Discovering different ways of celebrating a special date in the calendar can also enhance our celebrations. I liked the Spanish custom of sea swimming after midnight, and the maypole dancing that features in Swedish and Finnish parties. It was interesting just how many common threads there were throughout: dancing, traditional songs, feasting, the gathering of medicinal herbs, magic and ritual, and perhaps most importantly: fire and water. Everyone seems drawn to lighting big celebratory fires at this time of year and in a lot of places it is customary to leap the flames for health and fortune. If you’re planning your own Midsummer/Summer Solstice celebration, why not draw inspiration from around the world to create something really magical. You can also check out some ideas for how to celebrate Summer Solstice with your family here.
Gathering Day is the traditional Welsh festival of Midsummer or Summer Solstice when people would gather the herbs, such as St John’s Wort, that they needed for use throughout the winter. Other plants that would be gathered were the first of the harvest, such as peas and beans. The herbs gathered at this time were considered especially powerful as they had been ‘charged’ by the Midsummer sun at the height of its powers. I couldn’t find much about current Gathering Day celebrations online, so if anyone knows of any feel free to share them here.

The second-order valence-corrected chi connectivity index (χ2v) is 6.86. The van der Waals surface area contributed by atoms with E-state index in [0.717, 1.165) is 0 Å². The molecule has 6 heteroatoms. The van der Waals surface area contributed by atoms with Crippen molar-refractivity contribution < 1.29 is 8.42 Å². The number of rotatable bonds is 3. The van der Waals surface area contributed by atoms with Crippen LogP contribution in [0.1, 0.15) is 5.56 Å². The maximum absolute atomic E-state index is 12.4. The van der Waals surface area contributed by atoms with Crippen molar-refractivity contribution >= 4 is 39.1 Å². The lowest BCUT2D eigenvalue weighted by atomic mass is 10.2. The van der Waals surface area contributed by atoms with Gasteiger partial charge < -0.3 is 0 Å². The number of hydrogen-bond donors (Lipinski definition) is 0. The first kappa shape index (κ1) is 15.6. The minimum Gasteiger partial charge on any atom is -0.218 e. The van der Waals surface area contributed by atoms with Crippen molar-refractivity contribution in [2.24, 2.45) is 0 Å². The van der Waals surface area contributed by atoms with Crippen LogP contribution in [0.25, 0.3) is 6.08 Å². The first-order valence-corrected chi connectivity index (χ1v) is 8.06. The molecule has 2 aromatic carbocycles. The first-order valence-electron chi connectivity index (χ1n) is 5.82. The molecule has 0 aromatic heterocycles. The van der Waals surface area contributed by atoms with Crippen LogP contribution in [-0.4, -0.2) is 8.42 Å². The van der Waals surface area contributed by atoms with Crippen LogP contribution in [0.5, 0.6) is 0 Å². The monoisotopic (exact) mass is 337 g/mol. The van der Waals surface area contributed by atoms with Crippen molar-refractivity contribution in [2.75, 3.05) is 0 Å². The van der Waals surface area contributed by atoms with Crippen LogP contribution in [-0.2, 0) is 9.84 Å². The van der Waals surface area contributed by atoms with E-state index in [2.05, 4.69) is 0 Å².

Enyovden is the Bulgarian celebration of Midsummer, falling on the same day as the Orthodox church’s St. John the Baptist’s Day; 24th June. It is both a religious festival and a traditional folk celebration, when women from the villages gather the night before to collect special herbs and sing spells. The herbs are thought to heal all known diseases, and they are woven into crowns by the women. Traditional dances take place around huge fires and there is fire-leaping and a practice of dancing on the smouldering embers. People stay up all night to welcome the dawn, and it’s believed that anyone witnessing the sunrise will have good health all year.
Klidonas is the Greek celebration of Midsummer when May Day wreathes were taken from the doors of village homes and burnt in a ceremonial bonfire lit by the men and boys of the village. It was also the time when girls could find out about potential suitors by performing a silent water ritual. Fire-jumping over communal fires was considered good luck as the fire cleansed and renewed the jumper as they made wishes. The fires are part of celebrations today.